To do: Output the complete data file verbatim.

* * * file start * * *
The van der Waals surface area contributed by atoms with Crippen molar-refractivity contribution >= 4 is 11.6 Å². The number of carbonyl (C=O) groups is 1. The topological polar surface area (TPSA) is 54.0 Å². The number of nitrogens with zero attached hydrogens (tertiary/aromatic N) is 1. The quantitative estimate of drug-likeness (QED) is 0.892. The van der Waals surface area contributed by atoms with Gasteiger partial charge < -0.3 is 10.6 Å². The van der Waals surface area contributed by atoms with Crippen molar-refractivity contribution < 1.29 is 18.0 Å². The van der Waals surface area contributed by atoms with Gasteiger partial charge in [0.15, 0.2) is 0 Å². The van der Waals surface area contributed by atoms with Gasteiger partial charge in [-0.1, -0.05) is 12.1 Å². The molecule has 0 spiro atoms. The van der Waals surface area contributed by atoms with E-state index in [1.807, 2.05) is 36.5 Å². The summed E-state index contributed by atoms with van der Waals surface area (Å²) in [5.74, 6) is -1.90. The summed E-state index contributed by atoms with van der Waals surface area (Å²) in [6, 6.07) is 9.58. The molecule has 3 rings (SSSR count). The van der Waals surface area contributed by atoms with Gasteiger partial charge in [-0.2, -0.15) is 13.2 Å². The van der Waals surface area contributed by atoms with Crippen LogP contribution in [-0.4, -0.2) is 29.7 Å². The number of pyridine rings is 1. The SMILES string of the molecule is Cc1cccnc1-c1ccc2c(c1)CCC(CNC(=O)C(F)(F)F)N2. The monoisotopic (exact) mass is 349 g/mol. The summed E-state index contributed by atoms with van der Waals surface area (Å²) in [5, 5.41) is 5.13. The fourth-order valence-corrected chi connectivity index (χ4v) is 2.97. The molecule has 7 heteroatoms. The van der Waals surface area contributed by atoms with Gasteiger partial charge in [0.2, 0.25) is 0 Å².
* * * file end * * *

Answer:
The van der Waals surface area contributed by atoms with Crippen molar-refractivity contribution >= 4 is 11.6 Å². The number of carbonyl (C=O) groups is 1. The topological polar surface area (TPSA) is 54.0 Å². The number of nitrogens with zero attached hydrogens (tertiary/aromatic N) is 1. The quantitative estimate of drug-likeness (QED) is 0.892. The van der Waals surface area contributed by atoms with Gasteiger partial charge < -0.3 is 10.6 Å². The van der Waals surface area contributed by atoms with Crippen molar-refractivity contribution < 1.29 is 18.0 Å². The van der Waals surface area contributed by atoms with Gasteiger partial charge in [0.15, 0.2) is 0 Å². The van der Waals surface area contributed by atoms with Gasteiger partial charge in [-0.1, -0.05) is 12.1 Å². The molecule has 0 spiro atoms. The van der Waals surface area contributed by atoms with E-state index in [1.807, 2.05) is 36.5 Å². The summed E-state index contributed by atoms with van der Waals surface area (Å²) in [5.74, 6) is -1.90. The summed E-state index contributed by atoms with van der Waals surface area (Å²) in [6, 6.07) is 9.58. The molecule has 3 rings (SSSR count). The van der Waals surface area contributed by atoms with Gasteiger partial charge in [-0.2, -0.15) is 13.2 Å². The van der Waals surface area contributed by atoms with Crippen LogP contribution in [-0.4, -0.2) is 29.7 Å². The number of pyridine rings is 1. The SMILES string of the molecule is Cc1cccnc1-c1ccc2c(c1)CCC(CNC(=O)C(F)(F)F)N2. The monoisotopic (exact) mass is 349 g/mol. The summed E-state index contributed by atoms with van der Waals surface area (Å²) in [5, 5.41) is 5.13. The fourth-order valence-corrected chi connectivity index (χ4v) is 2.97. The molecule has 7 heteroatoms. The van der Waals surface area contributed by atoms with Gasteiger partial charge in [0.2, 0.25) is 0 Å².